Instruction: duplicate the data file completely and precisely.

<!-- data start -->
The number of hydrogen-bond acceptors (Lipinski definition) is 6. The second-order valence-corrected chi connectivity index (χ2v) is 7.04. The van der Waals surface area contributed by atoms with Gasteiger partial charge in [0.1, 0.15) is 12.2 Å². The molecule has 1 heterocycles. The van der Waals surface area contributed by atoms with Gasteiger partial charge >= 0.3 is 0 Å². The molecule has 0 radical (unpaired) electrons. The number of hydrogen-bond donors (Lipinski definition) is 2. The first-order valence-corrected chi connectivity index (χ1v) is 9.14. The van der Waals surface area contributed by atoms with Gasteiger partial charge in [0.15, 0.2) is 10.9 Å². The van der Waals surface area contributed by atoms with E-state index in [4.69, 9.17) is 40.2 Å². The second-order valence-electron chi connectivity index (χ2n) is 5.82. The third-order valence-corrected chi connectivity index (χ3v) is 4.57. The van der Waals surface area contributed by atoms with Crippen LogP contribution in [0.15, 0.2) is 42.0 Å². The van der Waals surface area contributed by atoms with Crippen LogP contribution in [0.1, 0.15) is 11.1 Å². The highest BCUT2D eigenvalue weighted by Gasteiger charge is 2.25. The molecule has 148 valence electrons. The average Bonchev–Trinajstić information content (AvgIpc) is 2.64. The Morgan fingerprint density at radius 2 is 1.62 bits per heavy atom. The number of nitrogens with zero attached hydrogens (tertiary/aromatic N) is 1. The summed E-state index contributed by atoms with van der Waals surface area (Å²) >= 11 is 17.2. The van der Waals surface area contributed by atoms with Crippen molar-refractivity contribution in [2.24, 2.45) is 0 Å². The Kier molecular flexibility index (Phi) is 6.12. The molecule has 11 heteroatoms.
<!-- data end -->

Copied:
The number of hydrogen-bond acceptors (Lipinski definition) is 6. The second-order valence-corrected chi connectivity index (χ2v) is 7.04. The van der Waals surface area contributed by atoms with Gasteiger partial charge in [0.1, 0.15) is 12.2 Å². The molecule has 1 heterocycles. The van der Waals surface area contributed by atoms with Gasteiger partial charge >= 0.3 is 0 Å². The molecule has 0 radical (unpaired) electrons. The number of hydrogen-bond donors (Lipinski definition) is 2. The first-order valence-corrected chi connectivity index (χ1v) is 9.14. The van der Waals surface area contributed by atoms with Gasteiger partial charge in [0.15, 0.2) is 10.9 Å². The van der Waals surface area contributed by atoms with E-state index in [4.69, 9.17) is 40.2 Å². The second-order valence-electron chi connectivity index (χ2n) is 5.82. The third-order valence-corrected chi connectivity index (χ3v) is 4.57. The van der Waals surface area contributed by atoms with Crippen LogP contribution in [0.15, 0.2) is 42.0 Å². The van der Waals surface area contributed by atoms with Crippen LogP contribution in [0.1, 0.15) is 11.1 Å². The highest BCUT2D eigenvalue weighted by Gasteiger charge is 2.25. The molecule has 148 valence electrons. The average Bonchev–Trinajstić information content (AvgIpc) is 2.64. The Morgan fingerprint density at radius 2 is 1.62 bits per heavy atom. The number of nitrogens with zero attached hydrogens (tertiary/aromatic N) is 1. The summed E-state index contributed by atoms with van der Waals surface area (Å²) >= 11 is 17.2. The van der Waals surface area contributed by atoms with Crippen molar-refractivity contribution in [2.24, 2.45) is 0 Å². The Kier molecular flexibility index (Phi) is 6.12. The molecule has 11 heteroatoms.